Preetesh Jain, MBBS, MD, DM, PhD, offers perspective on unmet needs in treatment of patients with relapsed/refractory mantle cell lymphoma.
Ryan Haumschild, PharmD, MS, MBA: We know that we have frontline treatments. Dr Jain, you did a great job of going through some of the treatments. You talked about aggressive chemotherapy or low- dose [chemotherapy] with immunotherapy, and some of the stem cell transplantation, which we want to pursue aggressively if the patient is fit. But what about the patients who are going to the second line for relapse/refractory mantle cell lymphoma? How has treatment evolved? Maybe bring in some of the treatments you just discussed. What are some of the existing unmet needs that you still see once patients get into that relapsed/refractory setting?
Preetesh Jain, MBBS, MD, DM, PhD: That’s very important and a current challenge for us. In spite of development of these therapies, there are a fraction of patients whom we’re seeing in the long-term follow-up. Recently, Dr Wang reported the 10-year follow-up of ibrutinib, which is the first approved BTK [Bruton tyrosine kinase] inhibitor. The majority of patients discontinued, mainly due to progression but also due to intolerance. Clearly, there’s a spectrum of mantle cell lymphoma in which we’re seeing in long-term follow-up that these therapies haven’t been completely curative. We can’t call them curative, so clearly there’s a fraction of patients who are progressing on these therapies.
We and others have also reported that after they progress, their outcomes are poor. That means the treatment options are limited. But CAR [chimeric antigen receptor] T-cell therapy came into picture. We’re seeing patients who have even progressed on these. We’re giving CAR T-cell therapy and getting sustained responses even at 3-year follow-up. We reported 2 years ago that patients have also failed CAR T-cell therapy. Those patients are a very challenging group of patients. How do we treat them?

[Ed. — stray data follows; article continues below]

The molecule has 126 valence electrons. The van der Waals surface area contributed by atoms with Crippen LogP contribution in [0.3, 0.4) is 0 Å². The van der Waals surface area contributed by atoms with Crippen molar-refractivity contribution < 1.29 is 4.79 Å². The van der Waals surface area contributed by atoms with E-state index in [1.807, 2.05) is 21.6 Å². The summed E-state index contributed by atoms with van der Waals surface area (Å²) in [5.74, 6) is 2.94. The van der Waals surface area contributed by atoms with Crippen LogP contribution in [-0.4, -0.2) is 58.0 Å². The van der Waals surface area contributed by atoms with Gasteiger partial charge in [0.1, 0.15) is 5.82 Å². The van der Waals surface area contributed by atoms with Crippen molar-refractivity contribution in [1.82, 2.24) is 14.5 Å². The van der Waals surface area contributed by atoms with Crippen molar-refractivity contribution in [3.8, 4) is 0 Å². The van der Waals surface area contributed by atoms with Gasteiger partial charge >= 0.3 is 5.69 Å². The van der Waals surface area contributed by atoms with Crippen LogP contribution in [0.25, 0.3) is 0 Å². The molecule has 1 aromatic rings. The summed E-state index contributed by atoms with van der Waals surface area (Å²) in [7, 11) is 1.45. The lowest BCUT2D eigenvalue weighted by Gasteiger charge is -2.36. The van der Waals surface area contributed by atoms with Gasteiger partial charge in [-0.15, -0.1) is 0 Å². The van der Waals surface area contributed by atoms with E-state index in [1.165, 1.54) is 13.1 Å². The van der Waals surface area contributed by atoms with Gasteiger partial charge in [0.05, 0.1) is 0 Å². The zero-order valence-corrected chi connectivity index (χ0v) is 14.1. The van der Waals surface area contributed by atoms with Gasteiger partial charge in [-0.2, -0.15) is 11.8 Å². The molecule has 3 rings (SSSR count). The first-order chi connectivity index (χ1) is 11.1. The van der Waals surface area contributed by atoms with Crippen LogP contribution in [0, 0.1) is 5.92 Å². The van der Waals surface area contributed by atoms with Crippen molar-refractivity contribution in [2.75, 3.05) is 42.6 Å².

That’s why [it’s important to look into] novel agents and novel combinations and whether treating these patients earlier is important. That’s the next question we’re looking at. That’s why we’re trying to bring in these new agents early in the treatment landscape to treat them up front with frontline therapy BTK inhibitors and rituximab, which is the trial led by Dr Wang, the WINDOW-1 study [NCT02427620]. That clearly provides an impetus to reduce the disease bulk and minimize the disease burden and get them to the stage where they achieve early response. Early achievement of response is a predictor of long-term better outcome. That has shaped the landscape and the new generation of next-generation clinical trials.
Michael Wang, MD: The frontline therapy field is moving and evolving away from chemotherapy to chemotherapy-free therapies. Our program led to the WINDOW-1 clinical trial, where Dr Preetesh Jain played a very significant part. He and I are working on the WINDOW-2 clinical trial [NCT03710772] that we presented together at the 2021 ASH [American Society of Hematology Annual Meeting]. Stay tuned for exciting data from WINDOW-2 that’s coming out from both of us.
Preetesh Jain, MBBS, MD, DM, PhD: Exactly. That’s where the treatment is changing.
Transcript edited for clarity.